Hacking Altitude Sickness/Acute Mountain Sickness (AMS)

I haven't seen any discussions specifically on avoiding altitude sickness so I am starting this post to list what I've learned and to seek additional information/tips/hacks. I am by no means an expert, but just gathering all this information in one place.

I am climbing Kilimanjaro soon and have been researching ways to lessen or avoid getting altitude sickness beyond drinking a ton of water and going SLOW. I've read 60% of people don't summit and 70% of trekkers experience some degree of altitude sickness.

Diamox (Acetazolamide)
Diamox is widely-recommended as a prophylactic medication for persons on forced rapid ascents or those who can't avoid large altitude gains without acclimatization. Most people who have a reasonable ascent schedule will not need it. You need a prescription for Diamox. Along with begin a diuretic, there are some unpleasant side effects as well as the risk of any of the severe side effects that may occur with sulfonamides. This drug may reduce the potassium levels in your blood.
Recommended Use: 125-250 mg (depending on body weight; persons over 100 kg (220 lbs) should take the higher dose) twice a day starting 24 hours before ascent, and discontinuing after the second or third night at the maximum altitude (or with descent if that occurs earlier). Children may take 2.5 mg/kg of body weight twice a day.

Dexamethasone (Glucocorticoid)
While I see this recommended on a few sites, there is usually strong disclaimers regarding use of this drug. It decreases your body's natural defensive response and reduces symptoms such as swelling and allergic-type reactions. Climbers see benefits by lessening or masking the symptoms of altitude sickness, but I need not find great reviews. Sounds like it is good to have for emergencies. Need a prescription.
Recommended Use: Consult with your doctor.

Vitamin C
Rats dosed with vitamin C can endure higher altitudes in lab simulations. People probably can too. So consider regular doses of Vitamin C for the duration of their stay. How much, I've heard anywhere from 500 mg (which I think was what Petzoldt talked about) to 10,000mg/day from Dr Randall Bradley of Nebraska.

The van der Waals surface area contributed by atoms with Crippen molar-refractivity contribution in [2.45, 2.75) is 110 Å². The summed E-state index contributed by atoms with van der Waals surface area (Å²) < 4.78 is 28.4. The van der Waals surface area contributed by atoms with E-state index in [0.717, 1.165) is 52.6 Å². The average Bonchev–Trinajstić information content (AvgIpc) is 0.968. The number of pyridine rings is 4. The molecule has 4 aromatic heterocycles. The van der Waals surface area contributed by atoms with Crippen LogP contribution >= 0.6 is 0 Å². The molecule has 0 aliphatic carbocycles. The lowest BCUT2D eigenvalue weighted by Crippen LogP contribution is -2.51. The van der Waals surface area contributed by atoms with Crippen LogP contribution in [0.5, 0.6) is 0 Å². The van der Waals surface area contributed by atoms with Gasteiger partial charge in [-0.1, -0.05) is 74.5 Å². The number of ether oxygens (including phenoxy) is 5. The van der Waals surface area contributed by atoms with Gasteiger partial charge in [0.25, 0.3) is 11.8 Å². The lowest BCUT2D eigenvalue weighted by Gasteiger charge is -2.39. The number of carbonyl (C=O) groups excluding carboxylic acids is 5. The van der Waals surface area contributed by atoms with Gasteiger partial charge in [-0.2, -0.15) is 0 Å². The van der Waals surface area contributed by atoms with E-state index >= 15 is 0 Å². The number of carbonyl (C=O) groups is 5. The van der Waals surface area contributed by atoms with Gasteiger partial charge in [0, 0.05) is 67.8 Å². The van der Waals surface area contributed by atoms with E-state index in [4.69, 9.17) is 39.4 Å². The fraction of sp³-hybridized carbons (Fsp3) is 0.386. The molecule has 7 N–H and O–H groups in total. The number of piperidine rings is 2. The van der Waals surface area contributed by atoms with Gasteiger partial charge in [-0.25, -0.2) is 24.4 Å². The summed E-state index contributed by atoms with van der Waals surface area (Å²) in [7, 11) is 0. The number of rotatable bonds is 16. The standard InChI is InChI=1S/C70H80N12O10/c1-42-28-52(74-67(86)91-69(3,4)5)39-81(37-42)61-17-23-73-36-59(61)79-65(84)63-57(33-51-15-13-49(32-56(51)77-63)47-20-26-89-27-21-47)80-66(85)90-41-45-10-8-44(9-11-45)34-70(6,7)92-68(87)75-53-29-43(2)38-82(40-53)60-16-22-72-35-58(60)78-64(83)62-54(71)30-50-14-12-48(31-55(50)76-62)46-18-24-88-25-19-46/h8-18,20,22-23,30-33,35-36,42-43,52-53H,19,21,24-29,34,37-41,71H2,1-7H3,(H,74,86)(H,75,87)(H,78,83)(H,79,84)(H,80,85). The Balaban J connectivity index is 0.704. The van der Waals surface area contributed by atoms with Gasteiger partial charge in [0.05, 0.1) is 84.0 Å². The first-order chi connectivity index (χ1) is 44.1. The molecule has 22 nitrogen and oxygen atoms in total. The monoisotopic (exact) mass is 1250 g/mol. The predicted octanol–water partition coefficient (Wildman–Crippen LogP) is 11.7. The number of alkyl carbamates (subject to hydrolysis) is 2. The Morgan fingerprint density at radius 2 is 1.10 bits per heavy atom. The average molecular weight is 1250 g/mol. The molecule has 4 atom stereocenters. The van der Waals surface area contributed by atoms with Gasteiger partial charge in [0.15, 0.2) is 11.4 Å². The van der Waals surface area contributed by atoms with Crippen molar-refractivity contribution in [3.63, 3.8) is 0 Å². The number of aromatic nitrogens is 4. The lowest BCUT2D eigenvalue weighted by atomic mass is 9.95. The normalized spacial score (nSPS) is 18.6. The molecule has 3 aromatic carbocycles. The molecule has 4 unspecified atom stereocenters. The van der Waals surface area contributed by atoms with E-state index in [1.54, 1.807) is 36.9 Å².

Recommended Use: Vitamin C 2-3,000 mg/day

Vitamin E
Vitamin E may benefit altitude sickness. Antioxidant supplementation (vitamin E with beta-carotene, vitamin C, selenium, and zinc) may improve breathing at high altitudes. However, antioxidants may not reduce inflammation after exercise at high altitudes. More research is needed.
Recommended Use: 400 iu/day

alpha lipoic Acid
Lipoic acid has protective effects on the brain, the heart, and much more.
Recommended Use: 150-300 mg/day

Ginkgo Biloba
Thirty-six participants who reside at sea level were transported to an altitude of 3696 m (Ollagüe). The participants were divided into 3 groups and received G biloba (n=12) 80 mg/12 h, acetazolamide (n=12) 250 mg/12 h, or placebo (n=12) 24 hours before ascending and during their 3-day stay at high altitude. A significant reduction in AMS was observed in the group that received G biloba (0%, P<.05) comparison with the groups receiving acetazolamide (36%, P<.05) or placebo (54%). No difference was observed in arterial oxygen saturation in the G biloba (92+/-2) vs the acetazolamide (89+/-2) groups. However, a marked increased saturation in arterial oxygen was seen in comparison with the placebo group (84+/-3, P<.05).